Posted by: maroonmaurader | April 19, 2010

Freeing the conceptual tangle

CF’s earlier post about slavery, justice, restitution, etc. raised a number of points worth discussion; rather than create a rambling, incomprehensible comment in reply I decided to create a rambling, incomprehensible post.

CF’s second point strikes me as a little threadbare to stand up to careful scrutiny. One can consider a slave in the Roman Empire who, having worked hard and faithfully for his master for a decade, earns his freedom. In this case it clearly seems like the emancipation was a redistribution, as the person is now free to sell themselves into slavery to someone else if they so choose. The “property” was, is, and will continue to be; the only thing that has changed is who possesses that property. I think the problem here is looking at slave-ownership as necessarily equivalent to owning the slave (just as bench-ownership is owning the bench, giving you free right to sell the bench, repaint the bench, or break the bench down and use it for firewood). It would be more accurate to say that slave-ownership is shorthand for owning control over certain rights or freedoms which by default are controlled by the slave himself. For CF’s argument to be compelling, you must also assume that the rights of the slave and the slave are inseparable… which is essentially to start by assuming (3) is correct.

CF also raises some arguments for why gains gotten through just application of an unjust law should be respected. I agree so far as he goes, but believe he overlooks a major exception. Suppose some bitter legislator manages to slip a passage into law in Lawtopia which states that anyone who pays the city a nominal fee gets a license to steal goods from their neighbors. This only passed because it wasn’t noticed at the time, and within a week the provision is repealed. I would still say that someone who went around stealing from their neighbors in the interim week is not entitled to keep the objects they stole, nor are they entitled to recompense for their value if those objects are returned to the original owners – even though their acts were legal at the time.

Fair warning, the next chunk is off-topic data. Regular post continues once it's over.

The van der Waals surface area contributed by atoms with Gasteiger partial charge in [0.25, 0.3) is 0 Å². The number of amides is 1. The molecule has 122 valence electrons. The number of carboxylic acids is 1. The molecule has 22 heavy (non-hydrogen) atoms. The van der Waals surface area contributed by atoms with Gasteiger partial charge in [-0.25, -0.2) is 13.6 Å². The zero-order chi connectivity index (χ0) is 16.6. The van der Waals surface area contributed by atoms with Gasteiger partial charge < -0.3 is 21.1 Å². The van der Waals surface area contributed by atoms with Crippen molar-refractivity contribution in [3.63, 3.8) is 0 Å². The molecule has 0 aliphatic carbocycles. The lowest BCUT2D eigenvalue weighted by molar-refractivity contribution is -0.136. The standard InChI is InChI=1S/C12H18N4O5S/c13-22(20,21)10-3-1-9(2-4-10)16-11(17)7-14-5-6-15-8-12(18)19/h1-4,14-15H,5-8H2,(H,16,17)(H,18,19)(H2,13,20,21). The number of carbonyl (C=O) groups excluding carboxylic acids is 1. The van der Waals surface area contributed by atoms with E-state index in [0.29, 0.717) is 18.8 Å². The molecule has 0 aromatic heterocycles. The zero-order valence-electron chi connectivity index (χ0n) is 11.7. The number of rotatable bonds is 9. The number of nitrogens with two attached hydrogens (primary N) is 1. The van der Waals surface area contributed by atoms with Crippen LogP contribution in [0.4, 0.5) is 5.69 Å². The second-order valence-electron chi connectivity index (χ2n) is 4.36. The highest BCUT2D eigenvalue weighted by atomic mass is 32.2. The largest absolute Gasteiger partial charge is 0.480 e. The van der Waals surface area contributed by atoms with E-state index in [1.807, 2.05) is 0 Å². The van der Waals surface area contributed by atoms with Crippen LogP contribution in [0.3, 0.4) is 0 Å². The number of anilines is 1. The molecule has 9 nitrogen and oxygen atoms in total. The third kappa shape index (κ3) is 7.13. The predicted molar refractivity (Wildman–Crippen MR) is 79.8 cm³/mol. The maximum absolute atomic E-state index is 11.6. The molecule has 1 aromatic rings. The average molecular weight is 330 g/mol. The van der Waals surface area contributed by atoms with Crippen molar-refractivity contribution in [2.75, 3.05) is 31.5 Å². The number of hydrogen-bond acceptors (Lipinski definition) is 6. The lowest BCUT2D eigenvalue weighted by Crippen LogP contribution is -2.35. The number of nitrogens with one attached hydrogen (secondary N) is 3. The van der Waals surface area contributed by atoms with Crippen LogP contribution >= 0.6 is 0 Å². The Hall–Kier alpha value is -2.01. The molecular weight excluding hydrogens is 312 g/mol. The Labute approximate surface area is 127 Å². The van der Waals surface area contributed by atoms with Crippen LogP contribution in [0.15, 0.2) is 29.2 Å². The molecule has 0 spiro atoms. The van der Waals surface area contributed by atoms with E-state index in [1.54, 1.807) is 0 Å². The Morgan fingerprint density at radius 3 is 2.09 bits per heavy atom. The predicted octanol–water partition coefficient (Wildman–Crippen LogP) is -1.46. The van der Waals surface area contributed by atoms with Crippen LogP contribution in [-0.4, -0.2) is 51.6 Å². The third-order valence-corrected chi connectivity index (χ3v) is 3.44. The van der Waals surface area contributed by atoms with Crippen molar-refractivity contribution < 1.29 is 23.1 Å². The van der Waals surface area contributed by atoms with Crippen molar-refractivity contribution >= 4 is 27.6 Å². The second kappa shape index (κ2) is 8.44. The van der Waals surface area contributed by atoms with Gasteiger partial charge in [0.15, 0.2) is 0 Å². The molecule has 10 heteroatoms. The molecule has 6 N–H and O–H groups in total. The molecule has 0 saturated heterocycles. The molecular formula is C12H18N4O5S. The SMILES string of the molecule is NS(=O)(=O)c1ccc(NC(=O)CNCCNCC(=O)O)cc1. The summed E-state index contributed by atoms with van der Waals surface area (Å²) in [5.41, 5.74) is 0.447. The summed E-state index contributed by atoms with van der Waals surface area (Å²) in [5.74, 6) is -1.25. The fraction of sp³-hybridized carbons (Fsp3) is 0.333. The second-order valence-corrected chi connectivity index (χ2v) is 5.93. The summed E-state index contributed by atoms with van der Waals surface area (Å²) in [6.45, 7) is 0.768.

I would assert that the reason is that they should have known better. It was painfully obvious that it was an unjust law, and that they were simply taking advantage of it during the brief window of time before someone else noticed and closed what was essentially a loophole.

The third issue to address is the “puzzle” CF raises – someone gaining advantage from just application of a law shouldn’t lose that advantage simply because the law itself was unjust, and someone disadvantaged by an unjust law should be recompensed. Chris proposes that “it is the government’s duty, as the wrongful guarranteer [sic] of the unjust law, to provide adequate restitution for those wronged while maintaining the advantage for those who received one.” CF objects on the grounds that this solution simply does not work, for two reasons: “(a) in some cases restitution requires diminishing a particular person’s advantage and (b) there is still the problem of government’s having to disadvantage someone in order to pay restitution.”